Review: Rogue Games – Shadow, Sword & Spell: Basic

Product Name: Shadow, Sword & Spell: Basic
Publisher: Rogue Games
Author: Richard Iorio II, James Maliszewski
System: 12°
Setting: Shadow, Sword & Spell
Theme: Pulp Fantasy
Type: Core

Shadow, Sword & Spell is a blend of pulp action and fantasy mechanics, or simply put pulp fantasy. The action centers around the characters and the individual encounters they experience rather than experiencing a grand quest to save the world. The pulp aspects of the game blend bits of adventure, horror, and Earthly experiences while the fantasy aspects bring in ideals of magic and unearthly creatures. Rogue Games has learned and grown throughout their core releases with Shadow, Sword & Spell displaying a definite maturing of publication quality and core mechanic explanations.

The setting has many adventuring possibilities filled with great investigations, dynamic encounters, believable characters, and plenty of thieving and character growth. The 12° system developed by Rogue Games truly comes to life in these colorful but possibly excruciating battles which can find the adventuring party either coming out on top or limping off wounded and insane. With so many possibilities, it’s a great break from the typically found epic fantasy settings and systems.


Shadow, Sword & Spell: Basic begins in typical fashion with an introduction to the ideals of Pulp Fantasy, the setting, and how the Player and GM experiences should feel. The book quickly moves into the basic mechanics of the 12° system and the basic overview of how dice rolling and tests are made. The 12° system is a roll-over system using 2d12 and a Target Number (TN) based of the characters skills and abilities and applicable modifiers. This means that the more improvement of a character’s skills or abilities results in a higher TN making the roll of 2d12 easier to achieve success. I’ve stated my feelings before of how I like the system, it’s inherent simplicity, and it’s ease of use. To add to this, I find the introduction of the 12° system within this book to be easy to understand and follow showing a positive progression of Rogue Games ability to explain their standard system.


The book continues with Character Creation and is presented in the same easy-to-understand fashion as the introduction with a few tweaks pertaining to it’s use within a Pulp Fantasy setting. This version of the 12° system adds Sanity (as with Colonial Gothic) creating a feel that this definitely is not epic fantasy and the player characters (PC) should be cautious to remember that they’re not indestructible and the horrors of the world may be more powerful than is expected. I like this move and find it helps to bring out the pulp aspects of the system even though you may think your character is heroic.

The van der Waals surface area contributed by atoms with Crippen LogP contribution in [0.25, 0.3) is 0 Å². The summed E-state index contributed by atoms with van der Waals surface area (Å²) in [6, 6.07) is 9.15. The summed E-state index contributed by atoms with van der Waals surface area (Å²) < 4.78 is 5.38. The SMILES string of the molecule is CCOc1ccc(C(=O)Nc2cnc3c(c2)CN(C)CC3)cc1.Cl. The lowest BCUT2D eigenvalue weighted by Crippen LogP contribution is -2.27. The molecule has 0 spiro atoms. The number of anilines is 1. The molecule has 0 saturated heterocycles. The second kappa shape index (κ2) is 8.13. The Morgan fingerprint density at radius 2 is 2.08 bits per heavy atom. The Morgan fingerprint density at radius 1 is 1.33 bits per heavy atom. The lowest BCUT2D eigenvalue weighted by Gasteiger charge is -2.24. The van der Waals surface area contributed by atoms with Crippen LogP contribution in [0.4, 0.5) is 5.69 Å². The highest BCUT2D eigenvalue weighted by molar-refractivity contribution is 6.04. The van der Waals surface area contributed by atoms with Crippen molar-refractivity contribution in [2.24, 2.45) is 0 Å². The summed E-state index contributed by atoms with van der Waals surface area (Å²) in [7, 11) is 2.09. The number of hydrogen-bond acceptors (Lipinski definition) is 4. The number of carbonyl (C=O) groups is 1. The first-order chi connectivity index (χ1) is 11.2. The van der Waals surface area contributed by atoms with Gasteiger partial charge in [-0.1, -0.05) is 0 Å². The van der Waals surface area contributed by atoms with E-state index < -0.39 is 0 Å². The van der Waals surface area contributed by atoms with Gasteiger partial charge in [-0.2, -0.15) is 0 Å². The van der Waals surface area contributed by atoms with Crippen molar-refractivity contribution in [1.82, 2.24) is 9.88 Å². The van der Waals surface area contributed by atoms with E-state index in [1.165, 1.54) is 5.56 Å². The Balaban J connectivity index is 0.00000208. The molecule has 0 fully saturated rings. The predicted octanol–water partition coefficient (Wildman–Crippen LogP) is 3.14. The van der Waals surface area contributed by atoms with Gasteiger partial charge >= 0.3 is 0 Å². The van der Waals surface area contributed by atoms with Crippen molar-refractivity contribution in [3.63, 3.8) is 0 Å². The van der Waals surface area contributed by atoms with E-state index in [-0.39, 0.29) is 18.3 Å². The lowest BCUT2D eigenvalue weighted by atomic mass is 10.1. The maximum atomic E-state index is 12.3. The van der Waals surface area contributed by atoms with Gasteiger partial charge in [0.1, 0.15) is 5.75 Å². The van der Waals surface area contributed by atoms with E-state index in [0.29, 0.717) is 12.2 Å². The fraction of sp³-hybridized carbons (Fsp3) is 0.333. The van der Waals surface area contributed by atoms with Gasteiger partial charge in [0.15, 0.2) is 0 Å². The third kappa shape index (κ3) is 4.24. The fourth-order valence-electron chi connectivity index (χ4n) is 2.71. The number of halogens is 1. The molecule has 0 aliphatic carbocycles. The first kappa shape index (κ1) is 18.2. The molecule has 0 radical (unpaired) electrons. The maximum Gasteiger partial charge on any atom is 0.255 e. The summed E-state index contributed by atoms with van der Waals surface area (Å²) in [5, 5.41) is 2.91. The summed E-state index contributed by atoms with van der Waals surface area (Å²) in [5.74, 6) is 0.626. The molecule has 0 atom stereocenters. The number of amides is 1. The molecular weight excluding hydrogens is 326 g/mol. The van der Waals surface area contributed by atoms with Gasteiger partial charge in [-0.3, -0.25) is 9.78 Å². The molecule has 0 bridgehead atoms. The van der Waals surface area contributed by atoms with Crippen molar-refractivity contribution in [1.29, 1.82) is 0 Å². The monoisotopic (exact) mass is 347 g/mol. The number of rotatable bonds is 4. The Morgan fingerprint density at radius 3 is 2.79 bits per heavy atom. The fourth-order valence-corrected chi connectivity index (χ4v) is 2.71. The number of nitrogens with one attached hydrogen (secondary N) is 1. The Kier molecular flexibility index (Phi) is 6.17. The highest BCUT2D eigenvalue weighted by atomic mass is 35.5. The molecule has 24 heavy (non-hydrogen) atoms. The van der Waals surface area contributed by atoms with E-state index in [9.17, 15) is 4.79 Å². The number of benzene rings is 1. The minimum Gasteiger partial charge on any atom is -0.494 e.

All mechanics of the 12° system are properly explained including simple examples and a high quality presentation. To set this system apart from it’s brethren, background and culture options can create characters that widely range in stature. This mechanic adds to the pulp aspects and creates a new realistic feel to societal standings between the PCs. While creating possible contention, there are new ideals created for role-playing possibilities.

Moving on to the introduction of skills, Rogue Games has improved upon their explanations and examples resulting in a fantastic presentation. All of my previous confusions have been completely removed and all conflicting statements have been corrected. The chapter finishes out by fleshing out your character in typical fashion as before.


Digging down into the details of skills and hooks, the book moves on to the full explanation of how skills work, skill tests, and the full listing of usable skills. While being a great selection of skills, the list avoids becoming bloated by presenting the players and GMs with too many skills that can often seem to perform the same thing. I also find the introduction of some of the new social skills to be conducive to great investigative and adventuring opportunities. Hooks and Action Points are then properly introduced and described giving players and GMs new ways to take the story into different directions. Hooks are available to give the players the ability to “change” the story or particular “scene” into something favorable for the PCs. Action Points give the players the ability to improve upon unfavorable dice rolls and give them a better chance to succeed. These mechanics are still as wonderful as the first time I read them and help to keep players more involved within the active storyline.